Are you willing to put on 3D glasses in the theater again — especially if today’s glasses are way cooler than those red-and-blue tinted ones, and the animation comes from the maker of Shrek, Madagascar and Kung Fu Panda?
Jeffrey Katzenberg, CEO of DreamWorks Animation SKG, unveiled the new glasses and scenes from the studio’s 3D movie, “Monsters vs. Aliens,” at AMC River East 21 Theaters on Monday. The movie will be the first computer-generated animation story with a female lead, and will debut March 27.
Some facts about the glasses and the new technology:
• New 3D technology is easier on the eyes, so 3D movies no longer cause most people to vomit or get headaches.
• New 3D glasses no longer have a blue-tinted eye and a red-tinted eye; the latest technology enables the glasses to have polarized lenses, and look and feel like Ray-Bans.
• Today’s single digital movie projector in a theater sends pristine images versus the old side-by-side projectors set up to run in sync.
• The technology would initially thwart copying by moviegoers using camcorders to try to make a pirated copy.
• Movie distributors have agreed to finance a 3D rollout to help ease the costly transition for movie exhibitors.
• The 3D technology could be applied within several years to in-home products.
Katzenberg believes 3D is the third great revolution of movies, akin to the introduction of talkies in the 1920s and color in the 1930s. The technology has the ability to make movies “a singular, exceptional experience,” he said.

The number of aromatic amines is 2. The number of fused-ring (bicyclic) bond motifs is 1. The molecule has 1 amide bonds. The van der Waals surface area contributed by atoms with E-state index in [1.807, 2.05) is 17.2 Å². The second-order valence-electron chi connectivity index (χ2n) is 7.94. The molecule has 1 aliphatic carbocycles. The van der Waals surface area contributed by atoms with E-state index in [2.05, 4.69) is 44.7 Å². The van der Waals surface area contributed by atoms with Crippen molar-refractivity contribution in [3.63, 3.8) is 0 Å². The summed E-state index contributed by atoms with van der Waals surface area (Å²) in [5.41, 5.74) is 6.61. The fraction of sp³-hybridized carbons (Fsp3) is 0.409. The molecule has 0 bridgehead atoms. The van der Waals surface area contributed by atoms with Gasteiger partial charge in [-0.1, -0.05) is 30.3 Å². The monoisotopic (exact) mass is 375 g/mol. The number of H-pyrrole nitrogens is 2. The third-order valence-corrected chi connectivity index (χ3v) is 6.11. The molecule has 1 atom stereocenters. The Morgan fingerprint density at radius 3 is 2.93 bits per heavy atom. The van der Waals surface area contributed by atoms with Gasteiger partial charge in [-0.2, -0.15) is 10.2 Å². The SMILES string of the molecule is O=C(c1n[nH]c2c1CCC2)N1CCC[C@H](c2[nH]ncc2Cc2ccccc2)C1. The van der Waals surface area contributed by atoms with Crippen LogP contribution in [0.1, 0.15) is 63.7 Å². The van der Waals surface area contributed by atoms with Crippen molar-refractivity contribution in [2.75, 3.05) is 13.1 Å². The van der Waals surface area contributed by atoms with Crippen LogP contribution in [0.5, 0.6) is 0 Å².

The 3D film technique is no longer a gimmick, Katzenberg said. The preview on Monday revealed how “Monsters vs. Aliens” tells the story of home-grown monsters trying to thwart an alien invasion of earth by seeming to place moviegoers inside the scenes. The movie is filled with subtle humor, with the star monster, Susan Murphy, voiced by Reese Witherspoon, and the president voiced by Stephen Colbert.
Katzenberg, a former board chairman at Disney Studios and former president of Paramount Studios, is traveling the world evangelizing the benefits of today’s 3D: Glasses look like Ray-Ban sunglasses and cost 85 cents each to manufacture and deliver to theaters; that DreamWorks and other studios’ investments in 3D will pan out, and that distributors will initially pay the $800 difference in the cost of a film print and a digital print to jump-start the 3D rollout. The cost of installing a digital projector and rewiring an existing movie theater is $75,000 per screen. To redo all the theaters worldwide would cost $10 billion.
“In my opinion, in five, six or seven years, all movies will be made in 3D,” Katzenberg said. Only 1,500 screens in the United States now show 3D. That number is expected to jump to 2,500 by early next year, and to 7,500 by summer 2010 when the next ”Shrek” movie is released.
Now to convince theater owners to immediately reconfigure at least a few of their screens for 3D movie showings, and to get people to cough up another $5 for the glasses or to buy their own 3D glasses at retail. Katzenberg is working with Luxottica Group to create a transition lens so theatergoers’ glasses could transition for the 3D theater.
He said, “I believe people will want to have their own glasses.”